Mining occupies less land and water than the rest of the economic activities in Sonora

In Sonora, the most important mining state in Mexico, mining only occupies 0.12% of the state territorywhile 83% is used for livestock, 11.7% for agriculture, 4.14% for industry and 0.21% for aquaculture, reported Leonardo Taylor Padilla, general director of mining for the state of Sonora.

In the Environment and Mining panel moderated by Luis Felipe Medina Aguirre, vice president of Agnico Eagle Mexico, at the First Seminar “Future of Investment in Mexican Mining”, the official clarified that in Sonora there are 4,449 mining concessions in force that represent the 30% of the state territory, but only projects are under development that occupy 0.12% of Sonoran land.

He said that, contrary to the narrative that affects mining, in Sonora the mining industry only occupies 2.1% of the water consumed in the state, while agriculture uses 38%, 22% goes to public supply for public use. human; livestock uses 28% and industry 9.9 percent.

Said At the national level, water consumption in mining is 0.9% and in Sonora, 2.1%, and this is due, he said, to the fact that three of the largest companies operate in Sonora, not only in Mexico but in the world.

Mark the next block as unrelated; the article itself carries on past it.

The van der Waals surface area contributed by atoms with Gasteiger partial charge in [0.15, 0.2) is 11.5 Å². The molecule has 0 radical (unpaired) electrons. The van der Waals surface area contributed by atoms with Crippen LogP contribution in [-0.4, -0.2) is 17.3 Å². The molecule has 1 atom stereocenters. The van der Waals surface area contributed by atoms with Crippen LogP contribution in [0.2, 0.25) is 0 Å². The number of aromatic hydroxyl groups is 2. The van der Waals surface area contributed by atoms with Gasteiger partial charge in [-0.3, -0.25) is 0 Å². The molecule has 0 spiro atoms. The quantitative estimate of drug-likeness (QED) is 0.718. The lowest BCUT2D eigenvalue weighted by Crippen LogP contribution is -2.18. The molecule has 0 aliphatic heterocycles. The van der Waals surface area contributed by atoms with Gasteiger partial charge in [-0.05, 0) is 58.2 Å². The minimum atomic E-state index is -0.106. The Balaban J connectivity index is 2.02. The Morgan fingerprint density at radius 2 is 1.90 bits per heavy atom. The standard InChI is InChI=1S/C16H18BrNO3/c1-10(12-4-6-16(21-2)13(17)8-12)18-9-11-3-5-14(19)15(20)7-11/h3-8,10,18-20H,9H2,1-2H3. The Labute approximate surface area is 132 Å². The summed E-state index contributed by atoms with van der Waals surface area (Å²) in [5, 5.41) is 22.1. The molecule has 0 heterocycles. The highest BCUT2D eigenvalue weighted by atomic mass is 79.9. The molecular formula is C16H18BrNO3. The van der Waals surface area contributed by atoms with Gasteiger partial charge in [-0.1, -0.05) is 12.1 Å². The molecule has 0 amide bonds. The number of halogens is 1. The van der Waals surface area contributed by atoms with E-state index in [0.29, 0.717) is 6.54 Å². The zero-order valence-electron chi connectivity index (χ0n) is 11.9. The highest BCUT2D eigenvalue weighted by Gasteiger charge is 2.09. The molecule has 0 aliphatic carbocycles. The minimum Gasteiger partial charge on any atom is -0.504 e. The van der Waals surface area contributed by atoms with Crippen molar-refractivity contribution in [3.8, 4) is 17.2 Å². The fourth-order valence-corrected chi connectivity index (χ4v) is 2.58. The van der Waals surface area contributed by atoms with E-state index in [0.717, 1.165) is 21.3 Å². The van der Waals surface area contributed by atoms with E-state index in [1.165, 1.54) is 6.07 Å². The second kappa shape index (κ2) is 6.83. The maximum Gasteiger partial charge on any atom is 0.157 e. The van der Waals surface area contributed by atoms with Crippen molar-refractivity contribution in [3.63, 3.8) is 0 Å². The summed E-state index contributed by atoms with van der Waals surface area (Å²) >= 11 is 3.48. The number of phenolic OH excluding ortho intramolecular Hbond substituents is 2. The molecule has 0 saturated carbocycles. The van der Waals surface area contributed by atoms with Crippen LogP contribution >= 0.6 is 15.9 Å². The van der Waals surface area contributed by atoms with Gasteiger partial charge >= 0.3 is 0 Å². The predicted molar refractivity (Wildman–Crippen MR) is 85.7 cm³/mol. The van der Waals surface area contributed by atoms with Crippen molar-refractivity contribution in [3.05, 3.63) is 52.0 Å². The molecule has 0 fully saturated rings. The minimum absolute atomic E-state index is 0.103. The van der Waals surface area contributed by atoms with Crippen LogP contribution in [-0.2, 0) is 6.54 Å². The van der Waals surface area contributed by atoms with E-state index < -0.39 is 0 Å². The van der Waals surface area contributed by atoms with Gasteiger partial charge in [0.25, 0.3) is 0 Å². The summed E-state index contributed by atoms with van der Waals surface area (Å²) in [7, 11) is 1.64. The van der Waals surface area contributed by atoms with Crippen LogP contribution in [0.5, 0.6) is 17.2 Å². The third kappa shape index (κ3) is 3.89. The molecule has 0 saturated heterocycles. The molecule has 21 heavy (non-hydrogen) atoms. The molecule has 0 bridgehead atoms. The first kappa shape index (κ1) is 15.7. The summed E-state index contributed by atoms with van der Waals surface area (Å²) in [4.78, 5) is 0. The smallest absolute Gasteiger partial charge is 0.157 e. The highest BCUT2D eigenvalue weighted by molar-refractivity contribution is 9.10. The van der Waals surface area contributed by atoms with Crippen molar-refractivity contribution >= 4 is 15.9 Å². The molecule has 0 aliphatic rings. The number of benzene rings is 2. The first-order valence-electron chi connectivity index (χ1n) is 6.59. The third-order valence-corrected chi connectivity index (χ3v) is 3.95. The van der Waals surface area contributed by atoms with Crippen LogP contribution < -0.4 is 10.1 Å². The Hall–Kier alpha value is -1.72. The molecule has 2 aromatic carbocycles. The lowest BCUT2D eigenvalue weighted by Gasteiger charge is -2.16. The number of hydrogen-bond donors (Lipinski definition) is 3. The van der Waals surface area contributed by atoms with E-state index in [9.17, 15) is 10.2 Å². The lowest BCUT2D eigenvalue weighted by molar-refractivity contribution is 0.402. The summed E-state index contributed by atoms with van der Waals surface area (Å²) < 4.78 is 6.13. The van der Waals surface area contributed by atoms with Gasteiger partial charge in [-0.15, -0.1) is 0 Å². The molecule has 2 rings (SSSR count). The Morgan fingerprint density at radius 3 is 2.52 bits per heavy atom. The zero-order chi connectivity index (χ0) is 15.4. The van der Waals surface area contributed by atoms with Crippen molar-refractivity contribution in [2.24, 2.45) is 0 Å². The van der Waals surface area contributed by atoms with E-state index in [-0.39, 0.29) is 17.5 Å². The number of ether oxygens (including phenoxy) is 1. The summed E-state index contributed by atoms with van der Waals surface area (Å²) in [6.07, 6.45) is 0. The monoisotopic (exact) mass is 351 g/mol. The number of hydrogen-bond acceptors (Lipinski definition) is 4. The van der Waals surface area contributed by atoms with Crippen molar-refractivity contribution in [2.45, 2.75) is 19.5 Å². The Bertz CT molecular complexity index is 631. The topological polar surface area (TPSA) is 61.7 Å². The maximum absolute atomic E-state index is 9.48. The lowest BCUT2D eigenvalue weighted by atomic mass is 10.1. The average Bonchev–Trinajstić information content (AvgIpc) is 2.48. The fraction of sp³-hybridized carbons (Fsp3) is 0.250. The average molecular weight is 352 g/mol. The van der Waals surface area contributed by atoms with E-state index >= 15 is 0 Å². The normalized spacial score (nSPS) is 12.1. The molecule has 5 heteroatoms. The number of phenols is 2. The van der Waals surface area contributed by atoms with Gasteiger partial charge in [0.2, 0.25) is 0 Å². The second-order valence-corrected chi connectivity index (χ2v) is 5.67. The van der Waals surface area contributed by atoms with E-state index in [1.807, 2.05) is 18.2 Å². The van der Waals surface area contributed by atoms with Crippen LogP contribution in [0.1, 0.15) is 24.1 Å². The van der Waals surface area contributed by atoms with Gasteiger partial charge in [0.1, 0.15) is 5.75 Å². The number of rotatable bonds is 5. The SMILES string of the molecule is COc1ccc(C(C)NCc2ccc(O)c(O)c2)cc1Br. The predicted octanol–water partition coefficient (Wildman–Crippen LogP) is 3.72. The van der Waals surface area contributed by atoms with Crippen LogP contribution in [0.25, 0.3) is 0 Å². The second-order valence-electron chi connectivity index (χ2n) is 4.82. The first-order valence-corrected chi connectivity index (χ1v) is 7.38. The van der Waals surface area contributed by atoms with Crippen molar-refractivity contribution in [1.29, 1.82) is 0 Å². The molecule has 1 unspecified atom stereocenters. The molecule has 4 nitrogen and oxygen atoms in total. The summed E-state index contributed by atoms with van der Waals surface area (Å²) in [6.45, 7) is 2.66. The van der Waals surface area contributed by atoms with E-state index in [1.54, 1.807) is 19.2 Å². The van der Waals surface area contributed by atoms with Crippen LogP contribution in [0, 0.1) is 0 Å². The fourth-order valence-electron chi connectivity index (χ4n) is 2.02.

The general director of Mining Development of the Ministry of Economy of the federal government, Rafael Jabalera Batista, reported that this agency will be responsible for carrying out consultations with indigenous communities to determine whether or not the installation of a mining unit is feasible.

Jabalera Batista explained that progress is being made in the legislation for the execution of the indigenous consultation and, initially, there is already a protocol that will not only serve for the indigenous consultation, but also for the issue of concessions.

He specified: “We need the sector to move forward. We are creating a department or a group with its own staff and we are forming a new department that will be in charge of consultations. For this purpose, we are in contact with the ILO so that it validates some aspects of the issue, ”he explained.

In this sense, Nallely Flores Rodríguez of the environmental legal management, Aguas, explosives and contentious administrative services Peñoles, indicated that the mining industry faces problems for the application of the consultation because there is no indigenous consultation law and neither a catalog of the communities natives.

Juan Pablo Gudiño Gual, partner and director of Igual Consultores, commented that consultations are here to stay, but it is necessary to have a law that says what consultation is, in which case it is prior, what should be understood as free, and how much must report. “In addition, companies must be clear about their role in the consultations, not only provide information, but also accompany the authority and be a fundamental part of the negotiation table.”

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